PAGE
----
Opinion: Making COVID-19 research open to all
20 August 2020
UCL’s COVID-19 Research platform reached a landmark moment this August as it recorded its 500th entry. Dr Paul Ayris, Pro-Vice-Provost (UCL Library Services), explains why making research available and open to the world will benefit us all.
At UCL, we have been applying the depth and breadth of our cross-disciplinary research and expertise to help the global effort in combatting COVID-19 and to make the world more resilient and equitable in the future.
One of the specific ways we have supported interventions against COVID-19 has been through making our research and data freely available around the world. UCL has a long-term commitment to innovative Open Science principles as we recognise the wider benefits for advancing knowledge and discoveries.
Determined to apply the Open Science ethos in the challenge to understand COVID-19, we were one of the first universities anywhere in the world to develop an online platform bringing together all our records for research on the pandemic into one place.
The UCL COVID-19 Research platform is managed on behalf of the UCL community by UCL Press, the UK’s first fully Open Access University Press. The platform brings together records for published articles, pre-prints, working papers and reports from a global database maintained by ScienceOpen, which expands by more than one million records every month.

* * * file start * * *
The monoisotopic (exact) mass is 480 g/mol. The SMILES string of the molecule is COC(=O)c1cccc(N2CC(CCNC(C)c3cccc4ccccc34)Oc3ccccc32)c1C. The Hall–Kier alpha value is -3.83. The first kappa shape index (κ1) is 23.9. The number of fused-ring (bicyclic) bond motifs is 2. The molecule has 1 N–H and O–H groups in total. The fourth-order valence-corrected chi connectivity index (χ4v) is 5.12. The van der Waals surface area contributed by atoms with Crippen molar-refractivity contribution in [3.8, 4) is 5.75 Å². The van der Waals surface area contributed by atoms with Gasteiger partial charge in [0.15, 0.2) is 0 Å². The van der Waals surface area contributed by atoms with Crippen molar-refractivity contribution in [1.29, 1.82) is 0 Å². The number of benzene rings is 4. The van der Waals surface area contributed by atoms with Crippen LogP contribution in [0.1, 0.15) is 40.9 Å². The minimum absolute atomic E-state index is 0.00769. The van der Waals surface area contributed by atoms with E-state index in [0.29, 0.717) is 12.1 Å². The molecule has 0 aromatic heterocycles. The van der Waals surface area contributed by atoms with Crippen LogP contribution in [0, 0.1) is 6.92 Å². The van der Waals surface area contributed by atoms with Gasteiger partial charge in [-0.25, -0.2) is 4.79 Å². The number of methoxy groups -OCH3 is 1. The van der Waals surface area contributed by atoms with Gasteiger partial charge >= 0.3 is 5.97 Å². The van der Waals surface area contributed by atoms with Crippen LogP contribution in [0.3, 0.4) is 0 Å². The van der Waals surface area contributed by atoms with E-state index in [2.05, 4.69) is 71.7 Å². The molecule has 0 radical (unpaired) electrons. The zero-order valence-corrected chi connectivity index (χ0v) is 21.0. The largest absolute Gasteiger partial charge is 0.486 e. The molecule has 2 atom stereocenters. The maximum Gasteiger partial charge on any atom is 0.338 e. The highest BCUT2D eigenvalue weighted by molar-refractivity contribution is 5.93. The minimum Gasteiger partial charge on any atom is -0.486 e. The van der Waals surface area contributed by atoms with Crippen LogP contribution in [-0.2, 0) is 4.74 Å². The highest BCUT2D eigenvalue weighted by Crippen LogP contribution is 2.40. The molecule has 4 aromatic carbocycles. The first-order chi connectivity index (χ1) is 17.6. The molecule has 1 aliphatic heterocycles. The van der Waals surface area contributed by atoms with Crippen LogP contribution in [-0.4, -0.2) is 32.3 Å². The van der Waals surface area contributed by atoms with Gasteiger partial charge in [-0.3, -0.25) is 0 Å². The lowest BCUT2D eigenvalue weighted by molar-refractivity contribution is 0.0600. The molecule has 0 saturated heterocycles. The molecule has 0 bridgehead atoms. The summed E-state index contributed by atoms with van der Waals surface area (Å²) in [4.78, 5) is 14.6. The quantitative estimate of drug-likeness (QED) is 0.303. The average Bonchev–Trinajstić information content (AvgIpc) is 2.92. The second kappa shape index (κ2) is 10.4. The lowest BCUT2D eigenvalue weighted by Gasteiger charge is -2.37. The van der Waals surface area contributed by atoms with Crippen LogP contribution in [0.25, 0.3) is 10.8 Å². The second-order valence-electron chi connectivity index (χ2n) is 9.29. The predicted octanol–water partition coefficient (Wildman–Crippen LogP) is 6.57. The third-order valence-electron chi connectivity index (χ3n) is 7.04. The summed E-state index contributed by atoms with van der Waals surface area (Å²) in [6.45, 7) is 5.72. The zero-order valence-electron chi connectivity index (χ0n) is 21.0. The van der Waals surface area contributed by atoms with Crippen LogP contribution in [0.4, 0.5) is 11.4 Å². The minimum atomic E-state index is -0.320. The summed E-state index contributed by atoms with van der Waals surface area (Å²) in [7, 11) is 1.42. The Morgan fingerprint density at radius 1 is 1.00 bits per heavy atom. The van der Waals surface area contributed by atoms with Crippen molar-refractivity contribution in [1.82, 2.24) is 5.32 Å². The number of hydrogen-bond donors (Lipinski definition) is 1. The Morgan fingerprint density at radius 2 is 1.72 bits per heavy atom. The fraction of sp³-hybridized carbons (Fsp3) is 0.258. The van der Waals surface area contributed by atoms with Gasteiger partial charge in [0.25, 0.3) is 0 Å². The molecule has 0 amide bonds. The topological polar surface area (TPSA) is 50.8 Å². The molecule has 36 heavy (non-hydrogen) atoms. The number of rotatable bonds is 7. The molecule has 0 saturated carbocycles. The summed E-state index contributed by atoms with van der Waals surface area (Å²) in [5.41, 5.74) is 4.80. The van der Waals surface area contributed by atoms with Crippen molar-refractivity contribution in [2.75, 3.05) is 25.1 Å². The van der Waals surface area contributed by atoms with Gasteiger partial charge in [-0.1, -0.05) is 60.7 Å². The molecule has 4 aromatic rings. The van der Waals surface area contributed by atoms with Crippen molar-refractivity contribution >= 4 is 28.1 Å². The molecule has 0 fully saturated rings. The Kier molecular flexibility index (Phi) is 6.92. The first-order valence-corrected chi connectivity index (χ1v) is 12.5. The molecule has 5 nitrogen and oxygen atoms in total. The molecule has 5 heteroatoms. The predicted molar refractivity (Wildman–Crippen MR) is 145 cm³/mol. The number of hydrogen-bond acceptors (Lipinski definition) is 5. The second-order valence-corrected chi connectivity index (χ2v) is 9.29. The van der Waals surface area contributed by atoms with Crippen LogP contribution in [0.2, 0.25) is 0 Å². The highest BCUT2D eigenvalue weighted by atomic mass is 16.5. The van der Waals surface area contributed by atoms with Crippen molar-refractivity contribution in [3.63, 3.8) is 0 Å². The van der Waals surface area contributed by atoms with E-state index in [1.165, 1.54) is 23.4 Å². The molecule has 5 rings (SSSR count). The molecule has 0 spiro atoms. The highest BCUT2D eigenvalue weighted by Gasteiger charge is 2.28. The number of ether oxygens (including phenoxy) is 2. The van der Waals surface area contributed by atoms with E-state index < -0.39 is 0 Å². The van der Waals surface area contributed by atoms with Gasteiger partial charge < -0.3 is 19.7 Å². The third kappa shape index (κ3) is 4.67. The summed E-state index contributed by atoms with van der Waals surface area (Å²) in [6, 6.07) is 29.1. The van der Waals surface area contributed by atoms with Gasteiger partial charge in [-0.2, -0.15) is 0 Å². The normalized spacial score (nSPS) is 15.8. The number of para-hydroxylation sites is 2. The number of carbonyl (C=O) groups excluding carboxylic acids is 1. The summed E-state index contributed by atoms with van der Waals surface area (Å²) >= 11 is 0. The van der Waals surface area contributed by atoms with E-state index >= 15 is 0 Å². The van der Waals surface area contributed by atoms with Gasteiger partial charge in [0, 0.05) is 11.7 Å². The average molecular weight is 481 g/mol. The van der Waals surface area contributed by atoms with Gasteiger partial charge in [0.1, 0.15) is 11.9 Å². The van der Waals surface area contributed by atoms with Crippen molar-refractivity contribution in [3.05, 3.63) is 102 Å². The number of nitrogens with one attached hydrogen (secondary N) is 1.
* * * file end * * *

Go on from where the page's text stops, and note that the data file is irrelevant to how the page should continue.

The platform uses metadata (catalogue descriptions) to pull in research from a range of outlets from traditional commercial journals to pre-print servers. Where the research is Open Access, the platform makes the full-text of the publication available.
This month (August), UCL’s COVID-19 Research platform reached a landmark moment with 500 pieces of research recorded, and over 13,000 views to the platform.
The COVID-19 Research platform is a hugely important initiative in the context of the current pandemic. The sharing of research insights and information is crucial to enabling a global response to the current crisis.
We know this having learned lessons in previous pandemics. For example, later analysis of the Ebola crisis, that affected thousands of people particularly in Western Africa, showed that the sharing of research, data and information was poor. There was no central record of research findings, and many collections of research data were inaccessible.
These barriers to rapid information sharing affected the ways in which the virus was managed, controlled and treated.
UCL is determined that the same failures do not happen during the COVID-19 pandemic. We outlined our commitment in a statement on the importance of Open Science.
UCL’s COVID-19 Research platform is one of our gifts to the world, sharing our knowledge and wisdom across the globe for the benefit of all.
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